A New Leader for the Movement and His and Our Challenges
Rabbi Rick Jacobs has now been installed as President of the Union for Reform Judaism. He and we clearly face challenges. As stated in an article in the Jewish Daily Forward about his installation:
Studies show that Reform synagogue membership overall is aging and fewer young people are joining. There are nearly three times as many people older than 65 in Reform synagogues as there are young adults, according to a 2010 study by the Berman Jewish Policy Archive and the North American Jewish Data Bank.
In his installation speech, Jacobs acknowledged the magnitude of the problem. “Unless we change our approach, there is little chance that many Jews in their 20s and 30s will even enter the revolving door of synagogue affiliation,” he said.
The article, goes on to to quote Steven Cohen, director of the Berman Jewish Policy Archive at New York University and a research professor of Jewish social policy at the Reform movement’s Hebrew Union College-Jewish Institute of Religion, who says:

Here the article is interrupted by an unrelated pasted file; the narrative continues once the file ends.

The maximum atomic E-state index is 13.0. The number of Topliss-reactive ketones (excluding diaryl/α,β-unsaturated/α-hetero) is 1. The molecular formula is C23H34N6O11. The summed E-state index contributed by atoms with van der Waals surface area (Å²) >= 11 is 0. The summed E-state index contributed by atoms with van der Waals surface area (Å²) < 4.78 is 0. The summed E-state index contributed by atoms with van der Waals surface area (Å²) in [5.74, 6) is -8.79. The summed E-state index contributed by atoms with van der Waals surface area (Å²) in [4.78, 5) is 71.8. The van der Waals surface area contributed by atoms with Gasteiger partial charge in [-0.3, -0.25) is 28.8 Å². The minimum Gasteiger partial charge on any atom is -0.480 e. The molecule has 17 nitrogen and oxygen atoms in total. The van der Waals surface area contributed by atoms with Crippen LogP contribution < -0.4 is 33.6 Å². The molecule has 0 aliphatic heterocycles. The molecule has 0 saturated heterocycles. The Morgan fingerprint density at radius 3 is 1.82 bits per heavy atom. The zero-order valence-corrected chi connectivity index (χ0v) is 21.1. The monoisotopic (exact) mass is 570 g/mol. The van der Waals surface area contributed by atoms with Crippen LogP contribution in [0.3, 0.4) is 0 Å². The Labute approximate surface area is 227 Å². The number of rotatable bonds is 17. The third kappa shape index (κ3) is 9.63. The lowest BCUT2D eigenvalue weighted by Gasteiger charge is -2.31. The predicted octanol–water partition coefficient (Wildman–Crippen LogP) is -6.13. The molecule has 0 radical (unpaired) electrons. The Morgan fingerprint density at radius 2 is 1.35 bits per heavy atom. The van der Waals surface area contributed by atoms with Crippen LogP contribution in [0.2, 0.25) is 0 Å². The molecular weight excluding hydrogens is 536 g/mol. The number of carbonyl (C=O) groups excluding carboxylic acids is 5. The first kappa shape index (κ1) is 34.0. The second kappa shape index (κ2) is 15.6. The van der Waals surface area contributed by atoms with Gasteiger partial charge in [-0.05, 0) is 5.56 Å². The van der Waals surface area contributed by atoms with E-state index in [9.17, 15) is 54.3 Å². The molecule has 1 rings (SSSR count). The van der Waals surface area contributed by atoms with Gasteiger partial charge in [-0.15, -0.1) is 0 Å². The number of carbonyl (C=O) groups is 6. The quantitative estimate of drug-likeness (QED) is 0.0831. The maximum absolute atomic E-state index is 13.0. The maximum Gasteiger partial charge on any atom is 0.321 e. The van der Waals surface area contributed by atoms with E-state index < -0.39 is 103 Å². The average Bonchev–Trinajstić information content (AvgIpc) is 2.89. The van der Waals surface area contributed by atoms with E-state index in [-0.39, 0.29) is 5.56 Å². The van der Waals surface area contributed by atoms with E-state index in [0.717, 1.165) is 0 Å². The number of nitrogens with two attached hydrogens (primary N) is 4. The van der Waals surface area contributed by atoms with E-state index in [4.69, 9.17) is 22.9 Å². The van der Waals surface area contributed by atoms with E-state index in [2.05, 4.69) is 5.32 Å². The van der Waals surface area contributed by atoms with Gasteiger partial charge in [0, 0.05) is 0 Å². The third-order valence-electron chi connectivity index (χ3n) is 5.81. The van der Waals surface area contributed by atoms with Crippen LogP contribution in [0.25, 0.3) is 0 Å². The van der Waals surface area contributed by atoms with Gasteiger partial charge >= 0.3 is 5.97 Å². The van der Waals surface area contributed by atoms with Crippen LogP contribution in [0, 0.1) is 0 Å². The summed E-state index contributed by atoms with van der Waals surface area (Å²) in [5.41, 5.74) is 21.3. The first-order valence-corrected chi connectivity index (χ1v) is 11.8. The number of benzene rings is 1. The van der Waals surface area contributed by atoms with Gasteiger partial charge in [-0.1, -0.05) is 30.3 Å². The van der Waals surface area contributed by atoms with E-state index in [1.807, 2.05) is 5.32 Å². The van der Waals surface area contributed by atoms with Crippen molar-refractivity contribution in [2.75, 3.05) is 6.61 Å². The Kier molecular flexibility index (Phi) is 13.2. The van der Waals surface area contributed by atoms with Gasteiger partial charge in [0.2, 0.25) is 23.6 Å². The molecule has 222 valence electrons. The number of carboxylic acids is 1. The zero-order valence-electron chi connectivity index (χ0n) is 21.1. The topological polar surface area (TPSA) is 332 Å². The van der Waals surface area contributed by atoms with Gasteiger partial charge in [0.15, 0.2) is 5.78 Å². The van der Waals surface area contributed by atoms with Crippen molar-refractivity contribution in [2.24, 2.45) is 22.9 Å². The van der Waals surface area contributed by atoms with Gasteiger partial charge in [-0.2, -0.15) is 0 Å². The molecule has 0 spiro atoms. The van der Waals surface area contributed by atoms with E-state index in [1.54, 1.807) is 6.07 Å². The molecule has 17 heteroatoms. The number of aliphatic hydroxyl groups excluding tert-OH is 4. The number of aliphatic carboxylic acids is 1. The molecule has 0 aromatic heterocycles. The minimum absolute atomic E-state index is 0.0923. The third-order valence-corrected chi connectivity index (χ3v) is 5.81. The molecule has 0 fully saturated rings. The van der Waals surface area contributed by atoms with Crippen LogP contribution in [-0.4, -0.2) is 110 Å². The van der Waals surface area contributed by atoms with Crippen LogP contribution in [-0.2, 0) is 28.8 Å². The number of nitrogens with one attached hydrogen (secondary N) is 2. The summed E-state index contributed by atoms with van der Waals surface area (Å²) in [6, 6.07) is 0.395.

The strength of the Reform movement is that it’s been able to reach out to large numbers of less engaged Jews, including lots of mixed-married Jews. The weakness of the Reform movement is that it has successfully reached out to large numbers of less engaged Jews and mixed-married Jews. It now has the situation in which the least engaged of affiliated Jews make up large numbers of Reform congregants, and understandably bring with them weaker Jewish socialization and weaker commitments to remaining in Reform synagogues after they have bar mitzvahed their youngest child.
Temple Sinai is committed to meeting the challenges before us and staying vital and vibrant. Any thoughts?